Center for Motor Vehicle Safety

What are our priorities?

The National Institute for Occupational Safety and Health (NIOSH) Center for Motor Vehicle Safety (CMVS) conducts research and develops strategies to prevent work-related motor vehicle crashes and resulting injuries. CMVS work emphasizes these industry sectors: Oil and Gas Extraction; Public Safety; Transportation, Warehousing, and Utilities; and Wholesale and Retail Trade. CMVS researchers collaborate with partners in industry, labor, professional and trade associations, government agencies, and academia.

The CMVS prioritizes motor vehicle safety for these groups:

  • truck drivers.
  • drivers in other high-risk jobs (e.g. emergency medical services (EMS) workers & firefighters, law enforcement officers, oil & gas workers).
  • drivers of light vehicles (passenger cars, SUVs, pickup trucks).
What do we do?
  • Strengthen understanding of how risk factors contribute to work-related motor vehicle crashes and resulting injuries.
  • Develop and evaluate the effectiveness of engineering and technology-based safety interventions.
  • Evaluate the effectiveness of motor vehicle safety management programs and practices.
  • Promote the adoption of evidence-based technologies and practices by employers, workers, and others.
What have we accomplished?
  • Published a paper on 70 companies’ road safety practices. Mobile phone record checking, fatigue mitigation practices, driver training, and collision response procedures were significantly associated with lower collision and injury rates.
  • Provided scientific input that was incorporated into federal regulations on truck drivers’ hours of service and federal strategy on automated vehicles.
  • Completed an evaluation of a motor vehicle safety program in a large metropolitan police department. Crash and injury rates were reduced after program implementation, with the largest impacts among patrol officers.
  • Promoted a crash-prevention messaging toolkit for officers and other road safety topics in articles in Police Chief magazine
  • Published a paper confirming the utility of a model that can predict drivers’ willingness to use advanced driver assistance systems.
  • Created a webpage on driver fatigue on the job including prevention tips for employers and workers.
  • Conducted an evaluation of the 2014-2018 CMVS strategic plan. The resulting report describes progress to date and lays the foundation for a new strategic plan beginning in 2020.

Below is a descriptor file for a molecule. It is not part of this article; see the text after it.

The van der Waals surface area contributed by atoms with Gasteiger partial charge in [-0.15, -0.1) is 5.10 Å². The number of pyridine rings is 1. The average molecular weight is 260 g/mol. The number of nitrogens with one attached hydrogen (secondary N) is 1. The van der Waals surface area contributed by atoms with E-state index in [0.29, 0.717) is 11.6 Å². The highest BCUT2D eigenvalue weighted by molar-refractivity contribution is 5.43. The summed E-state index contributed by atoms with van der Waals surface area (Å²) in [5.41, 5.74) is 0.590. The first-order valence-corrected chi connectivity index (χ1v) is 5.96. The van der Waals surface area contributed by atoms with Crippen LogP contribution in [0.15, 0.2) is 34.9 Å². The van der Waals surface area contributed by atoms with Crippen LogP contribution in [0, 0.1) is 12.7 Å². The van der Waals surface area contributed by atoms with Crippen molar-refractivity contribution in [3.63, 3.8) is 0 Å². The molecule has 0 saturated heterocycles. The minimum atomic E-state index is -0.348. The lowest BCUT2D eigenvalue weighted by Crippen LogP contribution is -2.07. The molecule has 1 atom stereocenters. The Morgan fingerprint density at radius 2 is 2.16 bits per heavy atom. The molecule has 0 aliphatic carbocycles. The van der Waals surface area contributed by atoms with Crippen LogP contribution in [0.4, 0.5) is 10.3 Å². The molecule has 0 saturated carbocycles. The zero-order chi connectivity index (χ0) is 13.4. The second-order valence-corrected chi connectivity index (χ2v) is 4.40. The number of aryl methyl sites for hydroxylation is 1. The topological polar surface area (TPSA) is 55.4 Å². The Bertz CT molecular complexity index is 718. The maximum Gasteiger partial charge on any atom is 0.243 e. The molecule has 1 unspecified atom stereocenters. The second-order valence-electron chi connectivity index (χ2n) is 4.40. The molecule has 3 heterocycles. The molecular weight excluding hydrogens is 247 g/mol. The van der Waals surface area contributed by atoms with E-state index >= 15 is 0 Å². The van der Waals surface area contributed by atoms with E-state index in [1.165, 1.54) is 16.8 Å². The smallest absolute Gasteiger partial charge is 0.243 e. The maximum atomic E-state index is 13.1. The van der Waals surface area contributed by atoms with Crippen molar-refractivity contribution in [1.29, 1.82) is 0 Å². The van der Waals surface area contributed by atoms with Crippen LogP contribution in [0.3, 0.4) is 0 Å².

What’s next?
  • Publish and begin implementing the CMVS strategic plan for 2020-2029.
  • Develop a web-based resource on motor vehicle safety management programs.
  • Publish a motor vehicle safety fact sheet for law enforcement agencies.
  • Publish “CDC Features” articles on driver fatigue on the job and fleet safety management to expand the reach of CMVS communications.
  • Publish a paper on research needed to advance fatigue prevention (including fatigued driving) among oil and gas extraction workers.
  • Publish survey results of oil and gas extraction workers’ driving behaviors and working hours.
  • Publish results of a simulator-based assessment of a curve speed warning system for fire trucks.

Mention of any company or product does not constitute endorsement by the National Institute for Occupational Safety and Health, Centers for Disease Control and Prevention


The Center for Motor Vehicle Safety (CMVS) seeks to ensure that all workers exposed to road traffic hazards while working have the highest possible levels of protection from the risk of motor vehicle crashes and resulting injuries. This snapshot shows recent accomplishments and upcoming activities.

Motor vehicle crash fatality rate for large-truck occupants (per 100 million vehicle miles traveled)
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Source: National Highway Traffic Safety Administration

Motor vehicle crash fatality rate for all industries (per 100,000 workers)
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Source: Bureau of Labor Statistics, Census of Fatal Occupational Injuries (CFOI)

Nonfatal days-away-from-work injuries due to motor vehicle crashes,* private industry
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*Crashes on public roadways, vehicle occupants only
Source: Bureau of Labor Statistics, Survey of Occupational Injuries and Illnesses (SOII)

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Page last reviewed: June 5, 2020